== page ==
I'm finally getting around to reading How to Lose Friends and Alienate People, British journalist Toby Young's memoir of having spent 1995 working at the Conde Nast publication Vanity Fair in New York. I can already tell the book will yield a trove of quotables, among which the following:
Needless to say, any attempt to chat up the goddesses at Conde Nast is completely taboo. I discovered this shortly after I arrived when I made the mistake of cracking a faintly risque joke during a tour of Conde Nast's headquarters by a woman from "human resources." I was thrown in with a bunch of other new recruits and, at the conclusion of the tour, I asked her what we should do if we ever got lost.
"You could always consult the model in the lobby," she suggested.
"Which one?" I quipped.
The following morning I found a memo on my desk headed "Policy on Harassment." . . . It went on to list various forms of conduct that would "result in disciplinary action up to and including dismissal." They were:
Sexual remarks, advances, propositions
Touching or other physical contact
Repeated requests for dates or other social engagements
Comments about an individual's body
I was flabbergasted. I pointed out to [coworker] Chris Lawrence that if Romeo had stuck to these rules he never would have ended up with Juliet. . . . How were we supposed to get dates with the women at [the Conde Nast building] if not by flirting with them and asking them out?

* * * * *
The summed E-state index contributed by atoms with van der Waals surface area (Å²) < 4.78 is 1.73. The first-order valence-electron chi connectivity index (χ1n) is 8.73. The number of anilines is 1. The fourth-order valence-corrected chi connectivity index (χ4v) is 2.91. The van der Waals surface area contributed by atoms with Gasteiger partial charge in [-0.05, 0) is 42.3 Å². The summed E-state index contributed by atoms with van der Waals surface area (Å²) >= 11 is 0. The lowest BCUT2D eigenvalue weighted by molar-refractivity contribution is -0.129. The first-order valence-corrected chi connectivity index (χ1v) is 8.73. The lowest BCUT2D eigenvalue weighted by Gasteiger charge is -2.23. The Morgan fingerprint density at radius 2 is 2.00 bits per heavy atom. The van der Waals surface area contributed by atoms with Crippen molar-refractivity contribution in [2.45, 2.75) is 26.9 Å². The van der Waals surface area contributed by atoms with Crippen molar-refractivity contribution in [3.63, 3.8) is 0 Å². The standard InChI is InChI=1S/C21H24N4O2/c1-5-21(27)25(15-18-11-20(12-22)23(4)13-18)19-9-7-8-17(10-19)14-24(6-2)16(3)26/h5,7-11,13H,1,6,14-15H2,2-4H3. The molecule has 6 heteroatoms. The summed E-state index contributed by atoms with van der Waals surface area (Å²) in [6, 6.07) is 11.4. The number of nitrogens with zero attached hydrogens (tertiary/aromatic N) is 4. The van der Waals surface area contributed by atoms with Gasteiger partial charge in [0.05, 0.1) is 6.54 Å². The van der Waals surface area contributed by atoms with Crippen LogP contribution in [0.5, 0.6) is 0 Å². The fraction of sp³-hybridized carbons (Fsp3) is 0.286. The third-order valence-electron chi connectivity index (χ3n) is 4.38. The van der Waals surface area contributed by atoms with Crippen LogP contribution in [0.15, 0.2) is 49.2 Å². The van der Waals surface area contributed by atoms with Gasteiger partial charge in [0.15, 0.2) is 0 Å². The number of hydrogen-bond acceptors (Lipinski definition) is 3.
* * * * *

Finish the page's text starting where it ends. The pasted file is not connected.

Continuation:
"It's all bullshit," Chris explained. "They just don't wanna be hit on by dweebs like us."
It's true. With the $3,000 handbags and mink collars, the fashion plates at Conde Nast can hardly be descibed as politically correct. The company's policy on sexual harassment isn't a concession to the feminist sensibilities of its female employees; it's designed to protect them from men who earn less that $500,000 a year. They don't spend all those hours getting their bikini lines waxed by Brazilian beauticians just so they can go out with journalists. They want to date movie producers, club owners and investment bankers.